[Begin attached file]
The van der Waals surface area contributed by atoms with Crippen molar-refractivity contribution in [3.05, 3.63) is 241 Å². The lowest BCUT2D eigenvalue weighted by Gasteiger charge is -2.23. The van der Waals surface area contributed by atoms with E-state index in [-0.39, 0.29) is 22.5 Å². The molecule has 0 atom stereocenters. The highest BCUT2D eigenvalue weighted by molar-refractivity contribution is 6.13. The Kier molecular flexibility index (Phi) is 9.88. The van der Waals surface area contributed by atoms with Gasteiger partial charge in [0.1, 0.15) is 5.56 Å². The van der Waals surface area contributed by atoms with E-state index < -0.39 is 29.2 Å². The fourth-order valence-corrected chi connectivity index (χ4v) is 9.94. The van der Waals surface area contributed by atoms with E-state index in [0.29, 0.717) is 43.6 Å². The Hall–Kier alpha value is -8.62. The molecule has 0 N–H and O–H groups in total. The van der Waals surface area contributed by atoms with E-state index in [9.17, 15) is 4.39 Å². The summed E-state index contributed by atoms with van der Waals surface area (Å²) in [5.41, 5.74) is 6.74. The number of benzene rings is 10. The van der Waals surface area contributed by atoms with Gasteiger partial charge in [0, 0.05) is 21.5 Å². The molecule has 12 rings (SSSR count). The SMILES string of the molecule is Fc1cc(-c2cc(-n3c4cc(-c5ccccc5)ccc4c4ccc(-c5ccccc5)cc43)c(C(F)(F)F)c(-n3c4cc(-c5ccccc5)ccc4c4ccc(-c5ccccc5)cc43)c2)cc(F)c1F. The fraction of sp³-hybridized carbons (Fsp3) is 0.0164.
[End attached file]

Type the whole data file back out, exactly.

The van der Waals surface area contributed by atoms with Crippen molar-refractivity contribution in [3.05, 3.63) is 241 Å². The lowest BCUT2D eigenvalue weighted by Gasteiger charge is -2.23. The van der Waals surface area contributed by atoms with E-state index in [-0.39, 0.29) is 22.5 Å². The molecule has 0 atom stereocenters. The highest BCUT2D eigenvalue weighted by molar-refractivity contribution is 6.13. The Kier molecular flexibility index (Phi) is 9.88. The van der Waals surface area contributed by atoms with Gasteiger partial charge in [0.1, 0.15) is 5.56 Å². The van der Waals surface area contributed by atoms with E-state index < -0.39 is 29.2 Å². The fourth-order valence-corrected chi connectivity index (χ4v) is 9.94. The van der Waals surface area contributed by atoms with E-state index in [0.29, 0.717) is 43.6 Å². The Hall–Kier alpha value is -8.62. The molecule has 0 N–H and O–H groups in total. The van der Waals surface area contributed by atoms with E-state index in [9.17, 15) is 4.39 Å². The summed E-state index contributed by atoms with van der Waals surface area (Å²) in [5.41, 5.74) is 6.74. The number of benzene rings is 10. The van der Waals surface area contributed by atoms with Gasteiger partial charge in [0, 0.05) is 21.5 Å². The molecule has 12 rings (SSSR count). The SMILES string of the molecule is Fc1cc(-c2cc(-n3c4cc(-c5ccccc5)ccc4c4ccc(-c5ccccc5)cc43)c(C(F)(F)F)c(-n3c4cc(-c5ccccc5)ccc4c4ccc(-c5ccccc5)cc43)c2)cc(F)c1F. The fraction of sp³-hybridized carbons (Fsp3) is 0.0164.